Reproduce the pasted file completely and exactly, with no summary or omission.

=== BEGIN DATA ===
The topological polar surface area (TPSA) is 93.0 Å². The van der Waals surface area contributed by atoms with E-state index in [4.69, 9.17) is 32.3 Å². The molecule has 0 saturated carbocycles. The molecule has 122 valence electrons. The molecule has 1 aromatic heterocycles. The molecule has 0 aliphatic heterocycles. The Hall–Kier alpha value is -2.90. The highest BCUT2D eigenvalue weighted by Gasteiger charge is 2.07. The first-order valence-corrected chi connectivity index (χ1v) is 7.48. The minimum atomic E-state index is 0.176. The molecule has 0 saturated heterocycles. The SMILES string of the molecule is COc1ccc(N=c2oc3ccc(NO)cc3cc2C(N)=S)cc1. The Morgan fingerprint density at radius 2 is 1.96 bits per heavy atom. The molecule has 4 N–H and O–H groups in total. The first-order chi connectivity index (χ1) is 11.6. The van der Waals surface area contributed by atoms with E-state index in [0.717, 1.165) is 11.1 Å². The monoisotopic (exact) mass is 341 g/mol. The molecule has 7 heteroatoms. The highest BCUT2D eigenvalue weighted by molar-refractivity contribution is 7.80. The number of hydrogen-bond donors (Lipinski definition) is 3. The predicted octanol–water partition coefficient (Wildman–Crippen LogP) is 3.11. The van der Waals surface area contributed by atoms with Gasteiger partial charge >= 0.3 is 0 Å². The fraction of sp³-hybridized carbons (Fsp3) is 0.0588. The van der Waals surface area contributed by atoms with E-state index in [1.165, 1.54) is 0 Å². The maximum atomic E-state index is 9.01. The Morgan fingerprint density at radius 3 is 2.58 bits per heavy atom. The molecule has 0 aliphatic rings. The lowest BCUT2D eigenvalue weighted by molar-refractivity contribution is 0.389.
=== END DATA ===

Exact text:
The topological polar surface area (TPSA) is 93.0 Å². The van der Waals surface area contributed by atoms with E-state index in [4.69, 9.17) is 32.3 Å². The molecule has 0 saturated carbocycles. The molecule has 122 valence electrons. The molecule has 1 aromatic heterocycles. The molecule has 0 aliphatic heterocycles. The Hall–Kier alpha value is -2.90. The highest BCUT2D eigenvalue weighted by Gasteiger charge is 2.07. The first-order valence-corrected chi connectivity index (χ1v) is 7.48. The minimum atomic E-state index is 0.176. The molecule has 0 saturated heterocycles. The SMILES string of the molecule is COc1ccc(N=c2oc3ccc(NO)cc3cc2C(N)=S)cc1. The Morgan fingerprint density at radius 2 is 1.96 bits per heavy atom. The molecule has 4 N–H and O–H groups in total. The first-order chi connectivity index (χ1) is 11.6. The van der Waals surface area contributed by atoms with E-state index in [0.717, 1.165) is 11.1 Å². The monoisotopic (exact) mass is 341 g/mol. The molecule has 7 heteroatoms. The highest BCUT2D eigenvalue weighted by molar-refractivity contribution is 7.80. The number of hydrogen-bond donors (Lipinski definition) is 3. The predicted octanol–water partition coefficient (Wildman–Crippen LogP) is 3.11. The van der Waals surface area contributed by atoms with Gasteiger partial charge >= 0.3 is 0 Å². The fraction of sp³-hybridized carbons (Fsp3) is 0.0588. The van der Waals surface area contributed by atoms with E-state index in [1.165, 1.54) is 0 Å². The maximum atomic E-state index is 9.01. The Morgan fingerprint density at radius 3 is 2.58 bits per heavy atom. The molecule has 0 aliphatic rings. The lowest BCUT2D eigenvalue weighted by molar-refractivity contribution is 0.389.